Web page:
On January 7, 2017, the U.S. Department of Health and Human Services’ Office for Civil Rights (“OCR”) entered into a resolution agreement with Presence Health stemming from the entity’s failure to notify affected individuals, the media and OCR within 60 days of discovering a breach. This marks the first OCR settlement of 2017 and the first enforcement action relating to untimely breach reporting by a HIPAA covered entity.
Presence Health, a large health care network in Illinois with over 150 locations, submitted a breach report to OCR on January 31, 2014, indicating that it had discovered a breach on October 22, 2013 that involved missing paper-based operating room schedules. The schedules contained protected health information (“PHI”) such as patient names, medical record numbers, and dates and types of medical procedures. OCR investigated Presence Health and found that it notified affected individuals about breaches in 2015 and 2016 in an untimely manner that did not meet the 60-day notification requirement.
The resolution agreement requires Presence Health to pay $475,000 to OCR and enter into a Corrective Action Plan that obligates Presence Health to:
- revise its policies and procedures related to complying with the Breach Notification Rule, including policies and procedures that set forth its workforce members’ roles and responsibilities with respect to (1) receiving and addressing internal and external breach reports, (2) completing risk assessments of potential breaches of unsecured PHI and (3) preparing required notifications to individuals, the media and OCR;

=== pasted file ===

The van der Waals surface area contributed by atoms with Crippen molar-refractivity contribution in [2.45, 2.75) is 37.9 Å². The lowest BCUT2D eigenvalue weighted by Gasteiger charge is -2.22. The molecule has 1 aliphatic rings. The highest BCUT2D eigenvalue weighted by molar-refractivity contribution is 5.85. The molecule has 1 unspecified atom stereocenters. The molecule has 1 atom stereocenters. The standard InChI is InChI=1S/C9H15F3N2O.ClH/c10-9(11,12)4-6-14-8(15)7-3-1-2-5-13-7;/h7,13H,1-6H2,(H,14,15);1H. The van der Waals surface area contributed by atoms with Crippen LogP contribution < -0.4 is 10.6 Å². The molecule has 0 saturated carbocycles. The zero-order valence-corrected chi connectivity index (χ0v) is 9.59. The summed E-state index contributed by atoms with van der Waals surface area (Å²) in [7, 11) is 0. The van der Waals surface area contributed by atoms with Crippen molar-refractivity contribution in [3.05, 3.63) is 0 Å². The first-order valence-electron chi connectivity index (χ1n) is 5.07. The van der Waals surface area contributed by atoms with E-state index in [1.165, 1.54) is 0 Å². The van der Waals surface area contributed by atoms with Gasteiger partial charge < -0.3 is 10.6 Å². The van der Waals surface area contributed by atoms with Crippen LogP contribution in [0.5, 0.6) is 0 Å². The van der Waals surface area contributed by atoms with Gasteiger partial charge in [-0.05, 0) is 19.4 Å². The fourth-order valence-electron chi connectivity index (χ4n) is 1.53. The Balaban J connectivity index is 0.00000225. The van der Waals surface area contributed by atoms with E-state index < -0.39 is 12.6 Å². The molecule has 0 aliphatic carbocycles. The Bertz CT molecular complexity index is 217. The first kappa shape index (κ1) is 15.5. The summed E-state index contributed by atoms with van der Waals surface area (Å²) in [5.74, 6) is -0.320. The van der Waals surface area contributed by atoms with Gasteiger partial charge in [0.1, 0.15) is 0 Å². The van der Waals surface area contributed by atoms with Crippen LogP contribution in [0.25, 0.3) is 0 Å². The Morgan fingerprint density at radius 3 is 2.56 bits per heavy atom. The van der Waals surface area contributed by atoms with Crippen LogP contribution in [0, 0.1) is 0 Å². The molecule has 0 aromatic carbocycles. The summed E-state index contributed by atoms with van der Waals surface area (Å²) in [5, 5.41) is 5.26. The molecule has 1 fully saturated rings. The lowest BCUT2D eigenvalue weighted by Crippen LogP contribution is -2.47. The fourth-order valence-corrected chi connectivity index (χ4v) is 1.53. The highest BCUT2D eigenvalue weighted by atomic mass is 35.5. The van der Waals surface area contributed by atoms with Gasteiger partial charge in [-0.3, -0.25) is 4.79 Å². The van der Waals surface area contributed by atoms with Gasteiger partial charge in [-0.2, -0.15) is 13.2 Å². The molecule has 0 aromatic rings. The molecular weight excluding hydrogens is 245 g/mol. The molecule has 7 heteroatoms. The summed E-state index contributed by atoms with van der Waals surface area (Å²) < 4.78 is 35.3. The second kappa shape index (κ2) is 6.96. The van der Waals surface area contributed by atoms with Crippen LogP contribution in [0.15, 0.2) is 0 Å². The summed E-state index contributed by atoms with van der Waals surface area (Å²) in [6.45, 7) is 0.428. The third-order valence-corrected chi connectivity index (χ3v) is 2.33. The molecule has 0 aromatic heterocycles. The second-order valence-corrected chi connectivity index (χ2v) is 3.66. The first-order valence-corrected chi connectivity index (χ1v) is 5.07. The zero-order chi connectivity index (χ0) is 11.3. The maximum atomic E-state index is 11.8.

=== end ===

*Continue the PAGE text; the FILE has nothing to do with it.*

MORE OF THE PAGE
- modify its policies and procedures for sanctions against workforce members who fail to comply with the entity’s HIPAA procedures;
- distribute the revised policies and procedures to all Presence Health workforce members;
- submit its security awareness training program to OCR and provide training to all workforce members;
- report any events of noncompliance with its HIPAA policies and procedures; and
- submit annual compliance reports for a period of two years.
In announcing the settlement with Presence Health, OCR Director Jocelyn Samuels noted that “[c]overed entities need to have a clear policy and procedures in place to respond to the Breach Notification Rule’s timeliness requirements.” She also emphasized that “[i]ndividuals need prompt notice of a breach of their unsecured PHI so they can take action that could help mitigate any potential harm caused by the breach.”
This settlement puts covered entities on notice that they must act quickly following the discovery of a breach of unsecured PHI. It appears OCR will now begin to more vigorously enforce the requirement to provide notifications to individuals and submit breach notification reports for breaches affecting 500 or more individuals to OCR within 60 days of discovering a breach.